Originally written for the Syracuse University College of Engineering blog.
Everyone at Syracuse University knows that orange is the very best college color, but who knew it could also help you sleep? Research conducted in recent years has shown that sleep problems are on the rise and one theory gaining momentum points to our electronics as the cause. Studies find that the abundance of blue light produced by our smartphones, tablets, and computer screens has a tangible impact on the chemistry in our bodies that regulates when to wake up and when to go to sleep. This isn’t a problem during the day when the sun naturally produces its own blue light, but staring at our own personal mini sun before bed can make falling asleep much more difficult. So what can we do about it? We could restrict ourselves from staring at screens an hour before bedtime, but the world is a busy place and our nighttime reading isn't always ink on paper. Instead, programmers are experimenting with software that reduces the level of blue light our screens produce after sunset. As the sun goes down, the screen shifts from a bluish glow to an orange tint and then back to blue with the following sunrise—promising a better night’s sleep for those of us that are unable (or unwilling) to give up our screens at night, This software is already publicly available for computers thanks to groups like f.lux, but availability on mobile devices is limited. Luckily, the big companies have taken notice and are taking action. In an upcoming version of iOS for iPhones and iPads, Apple plans to introduce Night Shift. Flip it on and it'll automatically determine when the sun sets and rises in your area and adjust the screen's color accordingly. Just another reason to GO ORANGE.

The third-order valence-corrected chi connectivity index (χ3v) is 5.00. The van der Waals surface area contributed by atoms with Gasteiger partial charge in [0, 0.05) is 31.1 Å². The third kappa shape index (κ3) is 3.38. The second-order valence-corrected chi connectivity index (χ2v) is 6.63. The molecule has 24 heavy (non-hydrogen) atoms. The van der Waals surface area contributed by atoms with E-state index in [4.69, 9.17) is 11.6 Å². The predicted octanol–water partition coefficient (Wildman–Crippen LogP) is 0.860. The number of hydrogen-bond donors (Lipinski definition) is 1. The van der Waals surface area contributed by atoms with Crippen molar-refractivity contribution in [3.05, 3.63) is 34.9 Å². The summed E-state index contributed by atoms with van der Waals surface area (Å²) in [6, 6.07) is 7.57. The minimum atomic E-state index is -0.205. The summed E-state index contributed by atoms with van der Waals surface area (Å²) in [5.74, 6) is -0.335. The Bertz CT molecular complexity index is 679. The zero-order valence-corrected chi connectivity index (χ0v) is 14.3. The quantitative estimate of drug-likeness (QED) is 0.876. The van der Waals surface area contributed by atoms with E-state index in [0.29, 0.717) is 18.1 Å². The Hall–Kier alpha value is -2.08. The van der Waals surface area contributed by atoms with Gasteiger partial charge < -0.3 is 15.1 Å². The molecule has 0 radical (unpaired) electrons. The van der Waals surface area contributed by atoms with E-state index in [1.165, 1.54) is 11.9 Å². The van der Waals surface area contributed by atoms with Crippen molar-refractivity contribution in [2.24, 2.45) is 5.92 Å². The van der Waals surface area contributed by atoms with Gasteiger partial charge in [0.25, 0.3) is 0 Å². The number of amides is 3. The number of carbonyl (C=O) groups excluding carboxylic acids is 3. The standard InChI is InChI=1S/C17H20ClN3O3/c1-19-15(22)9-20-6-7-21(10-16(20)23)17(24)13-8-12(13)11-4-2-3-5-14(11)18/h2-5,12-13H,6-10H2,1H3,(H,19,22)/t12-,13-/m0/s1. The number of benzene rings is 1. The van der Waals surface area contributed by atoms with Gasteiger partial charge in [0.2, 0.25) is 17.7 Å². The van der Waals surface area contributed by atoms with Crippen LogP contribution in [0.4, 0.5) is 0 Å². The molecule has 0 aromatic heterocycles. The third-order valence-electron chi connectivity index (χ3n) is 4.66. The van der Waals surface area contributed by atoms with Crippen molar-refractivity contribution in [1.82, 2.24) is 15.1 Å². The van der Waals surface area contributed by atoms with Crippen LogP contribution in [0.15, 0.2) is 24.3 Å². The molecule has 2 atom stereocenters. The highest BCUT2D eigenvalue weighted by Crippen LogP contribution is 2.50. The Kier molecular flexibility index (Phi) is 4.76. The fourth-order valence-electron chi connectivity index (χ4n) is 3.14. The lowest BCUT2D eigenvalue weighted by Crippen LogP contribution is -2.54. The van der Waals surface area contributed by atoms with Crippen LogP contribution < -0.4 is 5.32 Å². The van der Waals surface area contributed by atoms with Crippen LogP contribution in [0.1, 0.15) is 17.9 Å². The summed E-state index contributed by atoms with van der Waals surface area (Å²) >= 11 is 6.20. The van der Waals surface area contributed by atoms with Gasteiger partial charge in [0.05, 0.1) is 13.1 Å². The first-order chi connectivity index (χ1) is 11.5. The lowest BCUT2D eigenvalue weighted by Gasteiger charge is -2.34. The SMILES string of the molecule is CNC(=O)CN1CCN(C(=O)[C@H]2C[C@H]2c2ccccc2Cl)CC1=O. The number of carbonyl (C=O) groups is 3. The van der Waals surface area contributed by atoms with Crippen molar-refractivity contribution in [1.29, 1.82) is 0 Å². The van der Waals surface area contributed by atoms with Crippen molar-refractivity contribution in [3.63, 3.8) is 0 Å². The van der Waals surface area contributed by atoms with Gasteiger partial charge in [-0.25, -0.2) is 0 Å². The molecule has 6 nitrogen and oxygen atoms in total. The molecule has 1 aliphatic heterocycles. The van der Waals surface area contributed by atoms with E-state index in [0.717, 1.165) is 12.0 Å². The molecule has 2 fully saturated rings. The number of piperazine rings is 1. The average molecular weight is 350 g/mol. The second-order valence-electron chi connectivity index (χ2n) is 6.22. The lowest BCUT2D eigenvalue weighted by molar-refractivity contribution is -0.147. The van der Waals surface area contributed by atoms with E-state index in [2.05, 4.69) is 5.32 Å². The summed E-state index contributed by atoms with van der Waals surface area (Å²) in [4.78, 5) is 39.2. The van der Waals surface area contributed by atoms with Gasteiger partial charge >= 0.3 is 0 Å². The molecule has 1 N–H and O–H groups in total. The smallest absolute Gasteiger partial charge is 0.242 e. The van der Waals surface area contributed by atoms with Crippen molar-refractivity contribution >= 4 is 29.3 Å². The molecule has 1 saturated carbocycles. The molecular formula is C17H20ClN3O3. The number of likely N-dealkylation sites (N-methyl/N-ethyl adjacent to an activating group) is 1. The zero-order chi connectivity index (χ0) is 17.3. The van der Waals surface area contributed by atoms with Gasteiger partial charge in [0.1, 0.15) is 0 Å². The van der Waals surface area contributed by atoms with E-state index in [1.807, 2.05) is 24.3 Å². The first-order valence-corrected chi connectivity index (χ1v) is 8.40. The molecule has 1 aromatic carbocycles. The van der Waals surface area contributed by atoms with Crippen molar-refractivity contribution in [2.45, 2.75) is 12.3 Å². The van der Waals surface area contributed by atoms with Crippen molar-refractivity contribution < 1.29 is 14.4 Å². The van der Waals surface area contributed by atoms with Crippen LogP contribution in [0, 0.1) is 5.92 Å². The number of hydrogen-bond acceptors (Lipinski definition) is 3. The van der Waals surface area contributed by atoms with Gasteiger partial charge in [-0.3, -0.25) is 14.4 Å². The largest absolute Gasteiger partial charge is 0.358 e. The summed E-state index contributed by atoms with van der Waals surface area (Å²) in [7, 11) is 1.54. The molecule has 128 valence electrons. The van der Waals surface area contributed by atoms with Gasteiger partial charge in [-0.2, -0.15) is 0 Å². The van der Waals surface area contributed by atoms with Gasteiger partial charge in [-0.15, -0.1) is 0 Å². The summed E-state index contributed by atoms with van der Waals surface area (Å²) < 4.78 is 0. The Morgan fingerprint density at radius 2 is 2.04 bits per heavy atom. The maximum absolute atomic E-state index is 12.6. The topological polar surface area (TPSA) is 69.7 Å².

About The Author
Carter Yagemann ’15 is a master’s student studying computer science in Syracuse University’s College of Engineering and Computer Science. A research assistant in Professor Kevin Du‘s Android security lab, his interests include mobile security and security education. He explores problems such as how to ensure security and privacy in Android inter-component communication. Yagemann is a student member of ACM and IEEE and competes in cybersecurity competitions with the Information Security Club in Syracuse University’s School of Information Studies (iSchool).